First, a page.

Ludgate Hill area of London with firemen, equipment, and burnt out buildings during the 'Blitz'. Between September 1940 and May 1941, Nazi Germany bombed British cities.

Operation Sea Lion

After the Fall of FranceGermany made plans to invade the United Kingdom (UK). Known as Operation Sea Lion, the invasion never occurred. Nonetheless, investigating these unrealized plans is still worthwhile since it provides nuances about World War II itself and sheds light on Adolf Hitler's worldview.


Hitler watching German soldiers march into Poland in September 1939.
Hitler watching German soldiers march into Poland in September 1939.

Germany invaded Poland on September 1st, 1939, with the battle lasting about a month. After a roughly eight-month period in which little fighting occurred, it recommenced with the German invasion of Denmark and Norway in April 1940. This was followed by the invasion of the Low Countries and France in May. Despite being surrounded at the beaches in Dunkirk by late May, the Allies managed to evacuate hundreds of thousands of troops. Nonetheless, the Germans continued their advance and by the middle of June they had taken Paris. By the end of the month, France was defeated and the UK was the only European ally still standing. 

Operation Sea Lion

British soldiers in France in 1939
British soldiers in France in 1939.

During the war's opening months, Hitler had hoped for a negotiated peace with the UK and thus made no plans for a land invasion. This was due to a combination of factors. First, while Hitler believed that the racial stock of the UK was lesser than that of Germany, he still viewed the British as Aryans. Second, he saw the British Empire as a model Germany could learn from. Third, the British fleet controlled the North Sea and far outclassed the German navy, meaning that any land invasion would be incredibly difficult. However, despite these considerations, when it became clear that a negotiated peace would not occur, this forced Hitler's hand. The British domination of the water necessitated that the Germans control the air over the English Channel before a land invasion occurred. But, the Royal Air Force (RAF) would ultimately prove to be too much for the Luftwaffe, meaning that Operation Sea Lion never began.

The Battle of Britain 

Winston Churchill visiting bomb-damaged areas of the East End of London, 8 September 1940
Winston Churchill visiting bomb-damaged areas of the East End of London, 8 September 1940.

Germany began aerial raids on the RAF in June 1940. After a month or two of these bombardments, it became clear that the British air force was not going to be put out of commission quickly. Therefore, the Luftwaffe began bombing major cities in September 1940, with the goal of causing so many civilian casualties that it would force the British to surrender. There were, in fact, significant losses, with London suffering 20,000 deaths. However, even though many low points garnered little historical attention, the British never surrendered. Therefore, Hitler shelved plans for Operation Sea Lion on September 16th, 1940, with any hopes of an invasion being completely abandoned the next year. From 1941 onwards, the Luftwaffe refocused its attacks on central and northern industrial towns to hinder the British war effort. This was accompanied by sporadic attacks elsewhere, perhaps most notably in southern resort towns in 1944 and 1945.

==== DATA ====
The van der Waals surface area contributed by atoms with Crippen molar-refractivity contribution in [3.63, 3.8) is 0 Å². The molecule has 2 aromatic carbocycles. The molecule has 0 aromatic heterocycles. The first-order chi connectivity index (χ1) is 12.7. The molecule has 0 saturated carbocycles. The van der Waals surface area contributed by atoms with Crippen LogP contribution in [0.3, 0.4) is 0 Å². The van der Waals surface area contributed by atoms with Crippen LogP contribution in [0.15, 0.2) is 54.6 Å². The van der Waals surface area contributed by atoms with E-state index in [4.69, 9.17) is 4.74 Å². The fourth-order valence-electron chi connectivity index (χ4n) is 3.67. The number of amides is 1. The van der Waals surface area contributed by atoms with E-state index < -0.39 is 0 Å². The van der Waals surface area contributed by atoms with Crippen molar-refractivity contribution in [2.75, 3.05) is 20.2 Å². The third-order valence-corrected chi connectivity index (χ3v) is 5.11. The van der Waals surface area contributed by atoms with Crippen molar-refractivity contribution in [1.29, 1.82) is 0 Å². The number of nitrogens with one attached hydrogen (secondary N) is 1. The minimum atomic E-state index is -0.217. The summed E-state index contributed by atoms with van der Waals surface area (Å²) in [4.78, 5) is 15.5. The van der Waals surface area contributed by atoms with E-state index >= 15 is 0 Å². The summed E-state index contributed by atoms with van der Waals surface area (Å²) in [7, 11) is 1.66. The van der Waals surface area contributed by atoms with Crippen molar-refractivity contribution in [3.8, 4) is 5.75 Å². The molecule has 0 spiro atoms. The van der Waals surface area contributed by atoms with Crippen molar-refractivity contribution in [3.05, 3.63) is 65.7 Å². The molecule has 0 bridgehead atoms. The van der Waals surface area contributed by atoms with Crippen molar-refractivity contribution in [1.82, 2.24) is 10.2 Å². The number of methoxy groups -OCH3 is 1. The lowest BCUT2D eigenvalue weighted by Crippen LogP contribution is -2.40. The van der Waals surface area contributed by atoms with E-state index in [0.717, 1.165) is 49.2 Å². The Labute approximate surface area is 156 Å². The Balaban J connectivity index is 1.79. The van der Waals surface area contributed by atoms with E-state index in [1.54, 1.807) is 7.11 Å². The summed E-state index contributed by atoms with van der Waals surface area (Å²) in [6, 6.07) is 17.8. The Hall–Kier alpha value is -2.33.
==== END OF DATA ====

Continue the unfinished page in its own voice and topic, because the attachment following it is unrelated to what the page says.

German forces pushing through Latvia, summer 1941
German forces pushing through Latvia, summer 1941.

Even though the UK was still in the war, Germany proceeded with its war effort elsewhere. Most notably, it invaded the Soviet Union (USSR) on June 22nd, 1941. This would prove to be a fatal error, with stretched supply lines and the sheer number of resources at the Soviets' disposal, ultimately leading to Germany's defeat in 1945. Accompanying the Nazi's problems in the USSR was the Allied bombing of major German cities. Indeed, after the attacks on British cities, there was a strong desire for revenge. This motivation informed the bombings of Hamburg and Dresden in 1943 and 1945, respectively. Both these campaigns led to tens of thousands of deaths and were of questionable necessity. Nonetheless, they occurred--in no small part due to the German bombings earlier in the war. 

In conclusion, Operation Sea Lion never got out of the planning phase, with the RAF successfully defending against Luftwaffe attacks. Nonetheless, Germany's efforts against the UK were still important. Understanding Hitler's view of the UK gives one greater insight into his worldview. Furthermore, Germany's bombing of major British cities prompted harsh retaliation, leading to thousands of deaths.

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